- Kunstler hits the nail – mostly.
- Progressivism: a stupid heresy.
- Liberal bating.
- A Constitution interference with free speech.
- Bible as idol (powerful)?
“You can’t inflate gold.” (James Howard Kunstler) True, but it’s also true that you can’t eat, cook with, or live in it. If things get bad enough, contra Kunstler, I think the gold myth will get exploded. Now maybe things won’t get that bad, but we are facing incredible challenges, as Kunstler well knows.
Other than that, Kunstler’s current podcast, The Downgrading of America, is outstanding in its overview of the events of the last 9 days and I tend to agree with him that we need a more reality-based version of the Tea Party,* which may be built on the ashes of the Democrat Party.
He calls it “progressive,” but see Item 2 for why I can’t use that term uncritically. I prefer “reality-based” because the Tea Party is so full of deniers — of evolution, global warming., peak oil and just about anything else that it’s politically correct to ignore or accept — that it’s scary to think of them being in control.
The term “progressive” is ambiguous, and it has morphed so much over time that people don’t realize that Republican “establishment conservatives” are the right wing of progressivism. Clark Carlton, who I hereby channel, summarizes the errors of “progressivism” from an Orthodox Christian perspective.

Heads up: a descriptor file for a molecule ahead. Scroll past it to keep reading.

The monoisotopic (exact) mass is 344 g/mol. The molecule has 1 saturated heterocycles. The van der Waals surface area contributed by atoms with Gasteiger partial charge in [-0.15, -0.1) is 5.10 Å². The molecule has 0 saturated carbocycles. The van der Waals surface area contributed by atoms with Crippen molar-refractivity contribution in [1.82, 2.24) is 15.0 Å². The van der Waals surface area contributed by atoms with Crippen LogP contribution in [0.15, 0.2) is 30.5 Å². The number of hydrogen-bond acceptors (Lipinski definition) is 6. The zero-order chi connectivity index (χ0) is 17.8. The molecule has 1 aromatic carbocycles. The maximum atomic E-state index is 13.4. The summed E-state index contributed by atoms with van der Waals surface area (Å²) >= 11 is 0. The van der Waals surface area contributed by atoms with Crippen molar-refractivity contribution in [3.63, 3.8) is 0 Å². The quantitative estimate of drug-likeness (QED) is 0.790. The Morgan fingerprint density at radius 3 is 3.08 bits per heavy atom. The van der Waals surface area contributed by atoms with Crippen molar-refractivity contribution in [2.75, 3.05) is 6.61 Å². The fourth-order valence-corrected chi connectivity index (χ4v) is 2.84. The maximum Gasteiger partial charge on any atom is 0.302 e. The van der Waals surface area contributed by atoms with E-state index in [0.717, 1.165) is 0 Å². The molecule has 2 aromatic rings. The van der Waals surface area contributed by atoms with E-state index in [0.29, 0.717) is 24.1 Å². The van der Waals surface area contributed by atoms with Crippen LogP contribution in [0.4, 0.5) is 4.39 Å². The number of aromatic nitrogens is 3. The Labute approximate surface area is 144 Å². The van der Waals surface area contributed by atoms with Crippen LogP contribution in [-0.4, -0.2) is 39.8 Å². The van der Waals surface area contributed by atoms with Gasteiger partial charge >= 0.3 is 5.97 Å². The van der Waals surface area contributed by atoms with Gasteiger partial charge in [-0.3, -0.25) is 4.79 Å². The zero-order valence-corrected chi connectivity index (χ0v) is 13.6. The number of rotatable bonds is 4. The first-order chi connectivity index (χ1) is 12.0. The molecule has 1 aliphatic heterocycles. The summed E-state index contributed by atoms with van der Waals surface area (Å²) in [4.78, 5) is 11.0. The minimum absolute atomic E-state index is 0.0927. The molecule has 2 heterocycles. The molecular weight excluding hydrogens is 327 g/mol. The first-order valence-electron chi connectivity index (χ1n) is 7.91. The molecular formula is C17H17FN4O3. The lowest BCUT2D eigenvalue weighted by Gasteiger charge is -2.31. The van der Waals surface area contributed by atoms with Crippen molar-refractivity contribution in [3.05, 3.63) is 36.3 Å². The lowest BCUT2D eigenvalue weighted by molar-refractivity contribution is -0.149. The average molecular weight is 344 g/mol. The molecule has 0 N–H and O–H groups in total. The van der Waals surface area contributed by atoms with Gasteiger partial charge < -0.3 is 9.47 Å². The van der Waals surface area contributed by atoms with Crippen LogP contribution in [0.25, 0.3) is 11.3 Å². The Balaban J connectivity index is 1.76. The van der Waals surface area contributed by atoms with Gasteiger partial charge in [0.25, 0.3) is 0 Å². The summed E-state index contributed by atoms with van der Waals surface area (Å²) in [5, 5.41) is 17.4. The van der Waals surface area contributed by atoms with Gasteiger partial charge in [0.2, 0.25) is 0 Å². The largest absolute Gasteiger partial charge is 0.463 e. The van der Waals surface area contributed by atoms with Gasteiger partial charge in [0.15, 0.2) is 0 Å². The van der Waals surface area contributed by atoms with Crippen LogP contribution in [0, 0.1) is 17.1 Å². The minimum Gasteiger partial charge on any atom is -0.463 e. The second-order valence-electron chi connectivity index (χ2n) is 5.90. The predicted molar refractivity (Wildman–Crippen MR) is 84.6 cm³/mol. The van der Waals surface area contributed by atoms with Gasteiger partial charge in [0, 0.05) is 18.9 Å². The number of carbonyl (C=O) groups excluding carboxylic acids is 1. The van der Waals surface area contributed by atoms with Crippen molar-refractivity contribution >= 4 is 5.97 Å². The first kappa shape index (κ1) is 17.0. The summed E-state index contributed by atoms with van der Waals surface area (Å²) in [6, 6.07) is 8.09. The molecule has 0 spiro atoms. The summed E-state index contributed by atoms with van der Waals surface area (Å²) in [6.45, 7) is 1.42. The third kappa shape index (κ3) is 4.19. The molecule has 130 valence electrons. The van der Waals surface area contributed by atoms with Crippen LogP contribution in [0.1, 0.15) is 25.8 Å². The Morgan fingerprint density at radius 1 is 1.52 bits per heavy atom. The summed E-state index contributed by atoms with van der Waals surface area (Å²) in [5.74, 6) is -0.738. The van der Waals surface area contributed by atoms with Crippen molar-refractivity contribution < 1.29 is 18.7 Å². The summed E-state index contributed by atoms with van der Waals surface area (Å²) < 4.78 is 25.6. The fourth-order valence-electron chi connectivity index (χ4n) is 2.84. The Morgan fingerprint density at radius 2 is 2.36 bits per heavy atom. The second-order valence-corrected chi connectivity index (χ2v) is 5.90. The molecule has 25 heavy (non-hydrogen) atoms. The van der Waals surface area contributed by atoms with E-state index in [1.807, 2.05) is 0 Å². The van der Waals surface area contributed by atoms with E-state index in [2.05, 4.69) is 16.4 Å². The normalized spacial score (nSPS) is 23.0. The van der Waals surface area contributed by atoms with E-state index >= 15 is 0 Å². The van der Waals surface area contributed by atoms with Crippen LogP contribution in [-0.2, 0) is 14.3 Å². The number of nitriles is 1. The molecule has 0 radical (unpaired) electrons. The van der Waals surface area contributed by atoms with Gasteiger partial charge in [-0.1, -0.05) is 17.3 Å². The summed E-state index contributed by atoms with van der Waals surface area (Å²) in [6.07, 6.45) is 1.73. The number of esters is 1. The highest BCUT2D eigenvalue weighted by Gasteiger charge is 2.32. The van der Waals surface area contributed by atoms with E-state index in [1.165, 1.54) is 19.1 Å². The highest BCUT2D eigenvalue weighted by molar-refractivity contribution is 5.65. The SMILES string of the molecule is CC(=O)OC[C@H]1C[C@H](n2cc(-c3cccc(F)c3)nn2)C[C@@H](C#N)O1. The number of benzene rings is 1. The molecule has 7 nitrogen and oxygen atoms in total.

In “Oh, look! A liberals asks whether something can be ‘squared with the Constitution,'” Ann Althouse has some fun with Ian Millhiser’s assertion that “there’s virtually no limit to what Congress can do in the name of regulating commerce as long as ‘it does not violate another textual provision of the Constitution.'” (He asserts that in defense of the “individual mandate” and to bitch at the 11th Circuit decision that struck it down.)
More specifically, since the famous 38-year-old right to abortion is not textual, but penumbral, lurking in the intersecting half-shadows of several textual provisions, Althouse asks whether Congress couldn’t outlaw abortion under the Commerce Clause. Would that the question were more than mischievous!
It may be rare for government to have warrant to interfere with free speech, but San Francisco’s BART interfered Thursday.
It seems that activists were going to use cell phones to organize flash mobs, who would assemble where BART police were absent or few, to disrupt BART service. BART cut off cell phone service inside stations and tunnels to prevent it.
UCLA’s Eugene Volokh thinks that was just fine. I agree, for several of Volokh’s reasons.
Skye Jethani, a Christian and Missionary Alliance pastor wrote an excellent piece for Huffington Post, though I found it reproduced at an Orthodox site.
The gist? Some very common ways of reading the Bible were born in the Enlightenment, are unfaithful to Christian history, are ways of avoiding a relationship with God (“Who needs the Mechanic when you’ve got the Chilton Manual“?) and are functionally Deist.
I wish I could identify this as “a Protestant or Evangelical problem,” but it’s really more like “the Protestant or Evangelical version” (because it so distinctly involves a sort of idolatry of the Bible) of the human avoidance of God — which we accomplish, if necessary, by talking incessantly about Him, or His attributes, or His Tri-Unity, or His principles for good living, or whatever will brand us as pious while leaving us in the driver’s seat and in the spotlight.
We Orthodox have our own versions. I have begun reading aloud a full Kathisma (roughly 8 Psalms) of the Psalter nightly, with beginning and ending prayers, to try to get out of the avoidance thing. Even silently reading Psalms is too much like study. (As I write this, I realize I should resume audible reading of my morning prayer, too.)
Read it yourself. If you don’t recognize what he’s talking about, you haven’t been paying attention.